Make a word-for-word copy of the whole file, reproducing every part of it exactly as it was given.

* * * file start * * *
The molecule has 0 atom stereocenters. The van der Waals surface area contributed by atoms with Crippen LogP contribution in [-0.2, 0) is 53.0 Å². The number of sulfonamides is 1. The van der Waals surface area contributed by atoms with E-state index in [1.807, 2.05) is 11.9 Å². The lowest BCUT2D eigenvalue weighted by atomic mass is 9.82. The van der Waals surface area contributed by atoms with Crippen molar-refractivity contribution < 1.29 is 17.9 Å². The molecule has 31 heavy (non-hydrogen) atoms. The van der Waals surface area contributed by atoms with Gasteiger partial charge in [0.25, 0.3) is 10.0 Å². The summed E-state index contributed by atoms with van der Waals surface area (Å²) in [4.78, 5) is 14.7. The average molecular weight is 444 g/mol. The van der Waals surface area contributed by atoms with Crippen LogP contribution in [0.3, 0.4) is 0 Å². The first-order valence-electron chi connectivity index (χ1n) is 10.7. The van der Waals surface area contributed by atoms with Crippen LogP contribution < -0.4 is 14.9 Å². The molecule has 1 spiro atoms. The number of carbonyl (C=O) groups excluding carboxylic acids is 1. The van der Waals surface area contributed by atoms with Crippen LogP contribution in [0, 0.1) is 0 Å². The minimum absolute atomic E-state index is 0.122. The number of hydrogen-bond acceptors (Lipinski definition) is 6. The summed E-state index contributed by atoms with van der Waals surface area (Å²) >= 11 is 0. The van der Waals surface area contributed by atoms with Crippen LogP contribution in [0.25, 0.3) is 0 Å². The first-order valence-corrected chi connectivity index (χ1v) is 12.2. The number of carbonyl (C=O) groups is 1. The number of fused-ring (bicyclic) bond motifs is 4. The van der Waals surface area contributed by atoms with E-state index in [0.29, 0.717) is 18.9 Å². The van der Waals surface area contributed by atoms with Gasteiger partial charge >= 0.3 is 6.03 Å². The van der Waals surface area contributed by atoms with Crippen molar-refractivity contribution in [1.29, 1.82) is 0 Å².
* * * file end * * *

The molecule has 0 atom stereocenters. The van der Waals surface area contributed by atoms with Crippen LogP contribution in [-0.2, 0) is 53.0 Å². The number of sulfonamides is 1. The van der Waals surface area contributed by atoms with E-state index in [1.807, 2.05) is 11.9 Å². The lowest BCUT2D eigenvalue weighted by atomic mass is 9.82. The van der Waals surface area contributed by atoms with Crippen molar-refractivity contribution < 1.29 is 17.9 Å². The molecule has 31 heavy (non-hydrogen) atoms. The van der Waals surface area contributed by atoms with Gasteiger partial charge in [0.25, 0.3) is 10.0 Å². The summed E-state index contributed by atoms with van der Waals surface area (Å²) in [4.78, 5) is 14.7. The average molecular weight is 444 g/mol. The van der Waals surface area contributed by atoms with Crippen LogP contribution in [0.3, 0.4) is 0 Å². The first-order valence-electron chi connectivity index (χ1n) is 10.7. The van der Waals surface area contributed by atoms with Crippen LogP contribution < -0.4 is 14.9 Å². The molecule has 1 spiro atoms. The number of carbonyl (C=O) groups excluding carboxylic acids is 1. The van der Waals surface area contributed by atoms with Crippen LogP contribution in [0, 0.1) is 0 Å². The minimum absolute atomic E-state index is 0.122. The number of hydrogen-bond acceptors (Lipinski definition) is 6. The summed E-state index contributed by atoms with van der Waals surface area (Å²) >= 11 is 0. The van der Waals surface area contributed by atoms with Crippen LogP contribution in [0.25, 0.3) is 0 Å². The first-order valence-corrected chi connectivity index (χ1v) is 12.2. The number of carbonyl (C=O) groups is 1. The number of fused-ring (bicyclic) bond motifs is 4. The van der Waals surface area contributed by atoms with E-state index in [0.29, 0.717) is 18.9 Å². The van der Waals surface area contributed by atoms with Gasteiger partial charge >= 0.3 is 6.03 Å². The van der Waals surface area contributed by atoms with Crippen molar-refractivity contribution in [1.29, 1.82) is 0 Å².